Chords on the Ukulele
When you want to learn to play, you need to learn the Ukulele chords.
Ukulele chords are often shown in chord charts. There are many of them online, but some of them can scare a beginner. So find one that suits your level and the strings you have.
Links to cords:
Here are some links that shows you chords.
Chord chart (GCEA) Standard tuning, or see the chart below.
Chord chart ADFB (D-tuned)
Chords on a Baritone Ukulele:
Baritone Ukulele chord chart.
Chords on a left-handed Ukulele:
Left-handed (GCEA) Ukulele chord chart.
And here you have some ads from Amazon that shows you the most used chords:
At this link you find books from Amazon with chords. Take a look!
Or, take a look at the Ukulele Chord Bibles at the link under. There you have every chord.
Many apps give you also the cords. Here are two examples for Android, but there are several more.
How to play the chords
This link also shows you how to play the chords: Uke Buddy
Print out the chord chart so you have it for some of our other articles as Ukulele Chord Progressions.
If you want to learn how to play specific songs, the web and YouTube are wonderful teachers.
For example, if you want to learn “Lean On Me”, “Count On Me” or “Take On Me”, just search: lean on me ukulele chords (chords are C, F, Em and G to play this song on an easy way), count on me ukulele chords (C, Em, Am, G, F and Dm) or take on me ukulele chords (A, Bm, Dbm, D, F, Gbm and G). Then you can find perfect teachers for your level who will show you how to play it.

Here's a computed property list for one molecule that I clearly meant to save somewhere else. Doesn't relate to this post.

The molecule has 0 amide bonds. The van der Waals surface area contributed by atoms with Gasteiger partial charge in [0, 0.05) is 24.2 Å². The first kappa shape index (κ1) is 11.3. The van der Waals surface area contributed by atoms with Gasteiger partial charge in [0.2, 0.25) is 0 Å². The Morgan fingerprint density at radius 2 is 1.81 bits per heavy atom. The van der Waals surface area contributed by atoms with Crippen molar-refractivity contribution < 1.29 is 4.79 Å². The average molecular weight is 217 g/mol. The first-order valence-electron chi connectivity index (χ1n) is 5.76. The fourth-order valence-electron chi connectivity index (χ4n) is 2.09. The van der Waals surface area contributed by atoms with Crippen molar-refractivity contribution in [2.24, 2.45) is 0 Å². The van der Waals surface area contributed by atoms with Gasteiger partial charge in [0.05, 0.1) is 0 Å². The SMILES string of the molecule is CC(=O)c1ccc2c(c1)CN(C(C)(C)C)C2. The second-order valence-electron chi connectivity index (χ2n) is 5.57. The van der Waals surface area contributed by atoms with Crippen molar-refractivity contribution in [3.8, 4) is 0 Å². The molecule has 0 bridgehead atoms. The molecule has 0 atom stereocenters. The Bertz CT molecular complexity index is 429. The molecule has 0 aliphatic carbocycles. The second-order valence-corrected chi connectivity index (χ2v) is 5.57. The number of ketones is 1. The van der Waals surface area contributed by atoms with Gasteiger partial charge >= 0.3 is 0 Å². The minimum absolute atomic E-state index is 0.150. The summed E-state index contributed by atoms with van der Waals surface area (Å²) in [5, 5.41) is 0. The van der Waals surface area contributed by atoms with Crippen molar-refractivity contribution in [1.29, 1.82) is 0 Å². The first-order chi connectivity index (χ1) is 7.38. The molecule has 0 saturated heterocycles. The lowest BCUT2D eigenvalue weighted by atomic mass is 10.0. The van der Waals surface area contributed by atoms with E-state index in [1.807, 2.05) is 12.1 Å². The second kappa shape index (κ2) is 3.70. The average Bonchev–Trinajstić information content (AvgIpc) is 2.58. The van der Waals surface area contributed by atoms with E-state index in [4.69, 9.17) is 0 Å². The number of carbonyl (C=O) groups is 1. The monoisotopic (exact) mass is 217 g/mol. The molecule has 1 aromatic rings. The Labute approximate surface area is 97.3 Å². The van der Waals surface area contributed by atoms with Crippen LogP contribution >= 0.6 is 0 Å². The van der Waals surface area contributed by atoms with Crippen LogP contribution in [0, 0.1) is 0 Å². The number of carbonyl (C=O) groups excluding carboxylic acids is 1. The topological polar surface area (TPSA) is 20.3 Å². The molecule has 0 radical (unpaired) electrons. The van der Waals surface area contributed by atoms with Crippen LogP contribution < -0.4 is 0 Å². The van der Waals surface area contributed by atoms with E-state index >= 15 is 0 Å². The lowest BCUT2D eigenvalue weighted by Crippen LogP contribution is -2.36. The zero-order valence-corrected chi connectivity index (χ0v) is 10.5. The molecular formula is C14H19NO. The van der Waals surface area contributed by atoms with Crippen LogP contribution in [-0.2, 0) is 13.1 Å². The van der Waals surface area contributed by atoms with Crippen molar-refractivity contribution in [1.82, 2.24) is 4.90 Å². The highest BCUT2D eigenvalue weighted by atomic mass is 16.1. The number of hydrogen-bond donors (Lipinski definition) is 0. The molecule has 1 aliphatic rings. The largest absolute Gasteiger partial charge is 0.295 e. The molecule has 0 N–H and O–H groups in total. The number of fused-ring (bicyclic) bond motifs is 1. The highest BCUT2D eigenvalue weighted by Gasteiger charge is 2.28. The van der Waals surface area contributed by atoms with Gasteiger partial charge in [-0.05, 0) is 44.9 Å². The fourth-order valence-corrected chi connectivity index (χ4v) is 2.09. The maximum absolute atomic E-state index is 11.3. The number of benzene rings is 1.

So, if you are a beginner, we would suggest that you start with something simple.
If you need some help, you can try Ukulele Buddy!
Which chords should I start with?
There are several experts out there who have an opinion on which chord to start with to learn to play. We guess it depends on what kind of music you like.
C, E, A, F and D are probably a particularly good start, but we prefer C, Am, F, G7 and G.
With these chords you can play a lot of songs. C, Am, F, G7 is also a good progression that you can play in a loop. Se the article about Ukulele chords progressions.
Please note that some of the chords may be a little difficult to play, or have in a progression, for a beginner. Don’t start with the hard stuff!
Any way, our recommendation is to learn the chords marked in red first, and then supplement with the remaining ones marked in yellow in the cart below.
Recommendation from Ukulele Tricks: Chords (GCEA) (C-tuned) 11 Must-Know Ukulele Chords for Beginners. (Add Fm and Gm to the yellow.)
For some of the more difficult chords, there may be an option to make them easier to play. Example: E chord. It may be easier for you to have your middle finger over the top two strings. Then you use 3 fingers instead of 4. Try yourself.
Another example: If you’re playing a song with G and G7, try using your little finger on the E string, ring finger on A, and middle finger on C in the G chord and point to the E string in the G7.
The G6 cord – may be a favorite?
G6 = Em7, Gmaj9, Asus4
Once you’ve learned some chords, you need to learn how to change from one to another. Practice and practice.
Finally, here you have the opportunity to check your speed: